In any organization, there are always going to be mission-critical systems and devices. In an office environment, for example, the email server is likely to be one of the most important pieces of network infrastructure. If it goes down, productivity suffers.
For this reason, one of the best practices in network management is to identify these critical elements and give them priority attention. This means ensuring they are properly configured, monitored, and maintained.
One of the best practices is understanding network defenses and implementing security best practices. Network security includes policies, processes, and practices for monitoring the network’s health; detecting vulnerabilities; and preventing unauthorized access.
Understanding network defenses can allow network managers to more effectively detect and prevent potential threats. By regularly reviewing these elements, administrators can ensure that the network is secure and running efficiently.
One example of a security best practice is restricting access to sensitive data. There are a number of ways to restrict access to data, including physical security measures like locked doors and computer room access control systems (RACS), as well as logical security measures like user permissions and data encryption.
While complying with regulations can be challenging, compliance is necessary to avoid costly fines and other regulatory sanctions. And one of the best ways to ensure compliance is to have a thorough understanding of the requirements.
Network management is a complex task, and it can be difficult to keep track of all of the different regulations that apply to a business. However, by taking the time to understand compliance requirements, network managers can develop policies and procedures that will keep the network in compliance with laws such as HIPAA, Sarbanes-Oxley, PCI DSS, GDPR, and so forth, depending on the industry.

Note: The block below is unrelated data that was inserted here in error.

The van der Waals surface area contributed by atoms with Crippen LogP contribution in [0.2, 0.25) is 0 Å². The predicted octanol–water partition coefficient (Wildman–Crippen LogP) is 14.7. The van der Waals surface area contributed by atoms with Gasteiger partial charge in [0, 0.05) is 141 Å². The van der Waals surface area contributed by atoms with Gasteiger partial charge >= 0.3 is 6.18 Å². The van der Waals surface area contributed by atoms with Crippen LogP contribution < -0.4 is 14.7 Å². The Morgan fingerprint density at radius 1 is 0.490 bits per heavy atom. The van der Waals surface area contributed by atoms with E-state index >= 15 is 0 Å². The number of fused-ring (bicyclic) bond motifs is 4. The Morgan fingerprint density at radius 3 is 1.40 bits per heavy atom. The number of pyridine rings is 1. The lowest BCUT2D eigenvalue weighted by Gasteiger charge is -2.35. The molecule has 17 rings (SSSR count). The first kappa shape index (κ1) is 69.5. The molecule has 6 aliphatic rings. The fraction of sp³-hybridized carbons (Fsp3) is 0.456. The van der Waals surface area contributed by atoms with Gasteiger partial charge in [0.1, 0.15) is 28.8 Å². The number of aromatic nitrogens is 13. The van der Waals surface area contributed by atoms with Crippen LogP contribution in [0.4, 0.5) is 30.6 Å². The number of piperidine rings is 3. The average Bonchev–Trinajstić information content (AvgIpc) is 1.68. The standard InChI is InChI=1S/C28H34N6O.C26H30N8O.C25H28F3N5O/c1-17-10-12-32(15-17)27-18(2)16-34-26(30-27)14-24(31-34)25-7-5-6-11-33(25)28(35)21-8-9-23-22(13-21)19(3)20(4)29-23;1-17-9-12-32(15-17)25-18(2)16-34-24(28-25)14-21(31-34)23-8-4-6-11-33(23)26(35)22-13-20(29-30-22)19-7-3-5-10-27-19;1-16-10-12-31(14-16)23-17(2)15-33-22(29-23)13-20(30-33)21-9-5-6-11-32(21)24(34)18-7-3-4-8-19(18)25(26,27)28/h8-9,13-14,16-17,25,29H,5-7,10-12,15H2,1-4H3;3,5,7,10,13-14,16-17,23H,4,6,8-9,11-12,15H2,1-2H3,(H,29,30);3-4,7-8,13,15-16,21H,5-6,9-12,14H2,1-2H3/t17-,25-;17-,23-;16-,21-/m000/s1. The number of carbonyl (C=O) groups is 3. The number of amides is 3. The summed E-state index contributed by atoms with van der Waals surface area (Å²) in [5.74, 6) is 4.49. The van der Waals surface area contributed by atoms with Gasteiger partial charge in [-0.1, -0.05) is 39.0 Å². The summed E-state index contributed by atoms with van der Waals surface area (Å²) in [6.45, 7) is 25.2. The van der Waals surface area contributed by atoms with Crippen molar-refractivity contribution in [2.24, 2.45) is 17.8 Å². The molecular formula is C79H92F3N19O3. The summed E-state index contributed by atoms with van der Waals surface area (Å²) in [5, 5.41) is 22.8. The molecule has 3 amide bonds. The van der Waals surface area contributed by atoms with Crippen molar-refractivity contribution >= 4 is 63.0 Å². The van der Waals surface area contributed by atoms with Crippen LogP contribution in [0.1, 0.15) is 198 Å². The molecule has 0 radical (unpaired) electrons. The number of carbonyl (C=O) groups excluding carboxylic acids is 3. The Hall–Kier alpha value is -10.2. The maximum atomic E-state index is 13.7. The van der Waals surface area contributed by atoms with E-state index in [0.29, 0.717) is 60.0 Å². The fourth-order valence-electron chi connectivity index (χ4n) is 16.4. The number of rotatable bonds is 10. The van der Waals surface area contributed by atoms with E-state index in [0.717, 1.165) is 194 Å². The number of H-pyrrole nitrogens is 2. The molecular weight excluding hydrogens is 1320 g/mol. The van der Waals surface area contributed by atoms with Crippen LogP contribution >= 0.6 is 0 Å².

Employees need to be regularly reminded of basic information security measures, such as password protection and avoiding phishing scams. They also need to be familiar with common network problems and how to resolve them. By ensuring staff are up-to-date on all aspects of network management, administrators can help to prevent costly disruptions and ensure the network runs like clockwork.
Monitoring is essential to keeping the network running smoothly. Network managers can quickly establish a baseline for normal behavior and identify potential problems by tracking data from multiple users and devices. In addition, monitoring helps to ensure the high availability of critical systems and eliminates the need for multiple-point solutions.
By configuring a robust dashboard, network managers can easily keep an eye on all the important indicators of network health. And by watching out for alert storms, they can avoid being overwhelmed by alerts and maintain a clear view of the situation.
Check out our list of network management tools that are available to help with this task.
Disaster recovery is low-hanging fruit when it comes to network management, but it’s often neglected. That’s a mistake. A well-crafted disaster recovery plan can mean the difference between a minor setback and a major catastrophe.
The first step in creating a disaster recovery plan is to identify the most likely hazards. This will vary depending on the location and type of business, but common hazards include fire, flood, earthquake, power outage, and penetration by criminal elements.
Once the hazards have been identified, the next step is to develop strategies for mitigating their effects. This may involve such measures as backing up data, investing in redundant systems, developing evacuation procedures, restoring access to critical applications, and providing alternate connectivity options.